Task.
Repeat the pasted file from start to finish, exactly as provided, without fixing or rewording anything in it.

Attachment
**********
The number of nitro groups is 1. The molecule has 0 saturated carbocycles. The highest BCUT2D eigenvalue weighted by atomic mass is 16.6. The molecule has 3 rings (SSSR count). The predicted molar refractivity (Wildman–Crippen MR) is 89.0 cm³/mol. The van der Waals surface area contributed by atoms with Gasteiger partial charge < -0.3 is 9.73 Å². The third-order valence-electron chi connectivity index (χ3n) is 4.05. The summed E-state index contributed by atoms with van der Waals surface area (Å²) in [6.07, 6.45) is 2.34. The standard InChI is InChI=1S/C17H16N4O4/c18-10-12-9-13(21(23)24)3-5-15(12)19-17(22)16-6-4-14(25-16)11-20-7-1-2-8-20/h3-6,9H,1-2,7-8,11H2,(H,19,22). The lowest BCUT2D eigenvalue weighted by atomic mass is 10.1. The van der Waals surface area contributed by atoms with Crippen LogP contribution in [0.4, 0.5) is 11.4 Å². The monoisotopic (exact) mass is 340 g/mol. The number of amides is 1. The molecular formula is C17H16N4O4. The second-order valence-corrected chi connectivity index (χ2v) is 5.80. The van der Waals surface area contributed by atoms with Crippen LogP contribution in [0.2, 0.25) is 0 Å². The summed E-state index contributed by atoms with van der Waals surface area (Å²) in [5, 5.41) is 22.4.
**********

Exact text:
The number of nitro groups is 1. The molecule has 0 saturated carbocycles. The highest BCUT2D eigenvalue weighted by atomic mass is 16.6. The molecule has 3 rings (SSSR count). The predicted molar refractivity (Wildman–Crippen MR) is 89.0 cm³/mol. The van der Waals surface area contributed by atoms with Gasteiger partial charge < -0.3 is 9.73 Å². The third-order valence-electron chi connectivity index (χ3n) is 4.05. The summed E-state index contributed by atoms with van der Waals surface area (Å²) in [6.07, 6.45) is 2.34. The standard InChI is InChI=1S/C17H16N4O4/c18-10-12-9-13(21(23)24)3-5-15(12)19-17(22)16-6-4-14(25-16)11-20-7-1-2-8-20/h3-6,9H,1-2,7-8,11H2,(H,19,22). The lowest BCUT2D eigenvalue weighted by atomic mass is 10.1. The van der Waals surface area contributed by atoms with Crippen LogP contribution in [0.4, 0.5) is 11.4 Å². The monoisotopic (exact) mass is 340 g/mol. The number of amides is 1. The molecular formula is C17H16N4O4. The second-order valence-corrected chi connectivity index (χ2v) is 5.80. The van der Waals surface area contributed by atoms with Crippen LogP contribution in [0.2, 0.25) is 0 Å². The summed E-state index contributed by atoms with van der Waals surface area (Å²) in [5, 5.41) is 22.4.